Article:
The defendants in a lawsuit brought by a former Williamson County Schools teacher, alleging bullying, harassment and forced resignation, filed a response in Williamson County Circuit Civil Court.
Melanie Lemon, who resigned after seven years teaching third grade at Walnut Grove Elementary at the end of May, filed the suit in June against Superintendent Dr. Mike Looney, Walnut Grove Principal Kate Donnelly and Assistant Superintendent Denise Goodwin, along with the district itself.
“Melanie Lemon was bullied, stalked, intimidated and defamed into a forced resignation,” Lemon’s lawsuit states. “Her livelihood, career and passion were stripped away from her in a painful, humiliating and illegal manner.”
The defendants’ response denies that “they have committed any wrongs,” to Lemon and specifically deny her allegations that they “bullied, stalked, intimidated or defamed” her.
The brief says that Lemons’ “comparison of appropriate supervision in the employment context to bullying of students is an affront to those students who have been subject to bullying, and minimized this very serious issue that [WCS] strives to confront.”
Lemon, the defendants write in their response, was in “no way ‘forced’ to resign.” She “voluntarily chose to resign her position while represented by legal counsel provided to her through the Tennessee Education Association,” the teacher’s version of a union in Tennessee.
Their responding brief also says that “holding teachers and other employees accountable to meet an appropriate standard of performance does not constitute” a legal reason to file a lawsuit. Rather, “it is the responsibility of principals and administrators in a school system.”
Lemon alleged that over the course of the 2016-17 school year, Walnut Grove Principal Kate Donnelly picked on her, bullied her and intimidated her, to the point that she felt she had no choice other than resignation. She resigned was effective the end of the 2016-17 school year.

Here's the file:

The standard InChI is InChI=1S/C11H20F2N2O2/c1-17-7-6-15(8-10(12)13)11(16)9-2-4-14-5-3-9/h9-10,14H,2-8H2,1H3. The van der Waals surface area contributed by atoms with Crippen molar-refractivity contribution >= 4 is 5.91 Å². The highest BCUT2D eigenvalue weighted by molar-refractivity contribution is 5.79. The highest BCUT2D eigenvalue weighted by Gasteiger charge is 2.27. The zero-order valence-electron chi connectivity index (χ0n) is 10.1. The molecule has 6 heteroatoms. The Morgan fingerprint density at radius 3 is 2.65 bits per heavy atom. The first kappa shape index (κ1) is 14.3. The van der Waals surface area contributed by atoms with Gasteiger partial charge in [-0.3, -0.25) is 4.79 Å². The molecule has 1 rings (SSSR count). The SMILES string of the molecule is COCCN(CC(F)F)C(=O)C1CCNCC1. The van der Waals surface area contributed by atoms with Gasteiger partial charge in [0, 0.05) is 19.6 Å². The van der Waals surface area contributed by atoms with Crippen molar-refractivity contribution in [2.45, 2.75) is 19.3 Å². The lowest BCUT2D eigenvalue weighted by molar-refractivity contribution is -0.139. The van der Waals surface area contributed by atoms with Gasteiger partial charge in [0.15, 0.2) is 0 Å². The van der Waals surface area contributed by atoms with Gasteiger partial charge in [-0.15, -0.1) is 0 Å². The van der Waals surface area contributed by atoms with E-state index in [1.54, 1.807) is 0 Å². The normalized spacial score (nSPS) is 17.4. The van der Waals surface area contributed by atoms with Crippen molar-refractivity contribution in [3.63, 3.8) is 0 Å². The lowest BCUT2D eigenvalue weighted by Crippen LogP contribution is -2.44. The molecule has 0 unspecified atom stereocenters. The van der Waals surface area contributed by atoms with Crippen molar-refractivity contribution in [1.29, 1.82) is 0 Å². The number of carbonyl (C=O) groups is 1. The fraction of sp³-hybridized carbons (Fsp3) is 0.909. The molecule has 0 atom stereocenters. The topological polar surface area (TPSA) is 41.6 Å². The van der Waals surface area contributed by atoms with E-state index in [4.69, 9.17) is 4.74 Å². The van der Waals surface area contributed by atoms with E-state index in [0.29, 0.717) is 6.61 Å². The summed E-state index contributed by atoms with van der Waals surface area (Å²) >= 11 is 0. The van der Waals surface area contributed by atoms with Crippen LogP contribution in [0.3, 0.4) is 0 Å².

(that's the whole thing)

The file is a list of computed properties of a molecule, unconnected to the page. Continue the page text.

Lemon alleged that because of the bullying, her resignation was a wrongful termination. It also alleges that, given the way the defendants acted and treated her after an alleged incident with a student, her contract was breached. WCS says that a voluntary resignation cannot be a wrongful termination. Lemon’s brief goes roughly chronologically through the last school year, outlining events and incidents she claims support her allegations. The WCS response follows the same structure, responding to or denying the claims one-by-one.
Starting at an Open House
Lemon in her brief said that the bullying began with an interaction between her and Donnelly in dealing with a distressed parent at an open house the beginning of the 2016-17 school year. Lemon said that Donnelly told her she was the reason for the parent being distressed, and made “unnecessary and harassing statements.”
The response denies Donnelly said that. She “did ask what caused the parent to be upset” but did not “assert that Ms. Lemon was responsible.” Donnelly “merely asked whether other parents were present when the parent had become upset.”
Another allegation, which happened in the fall of 2016, by Lemon concerned a fundraiser she organized that involved selling t-shirts. Lemon claimed to be singled out for accessing the t-shirt sizes of students to know how many of what size to order. Lemon also alleges that the fundraiser, which should not have been a problem if it occurred off school property, caused her to be singled out by Donnelly and reprimanded verbally.
WCS and the defendant’s response says that Donnelly gave permission for staff to wear the t-shirt, that she would not have denied permission to do the fundraiser as long as it followed board policy. The response states that “Donelly understood that any fundraiser would have to be done outside of school. Based upon [Lemon’s] conduct, it is not entirely clear that [she] understood this.”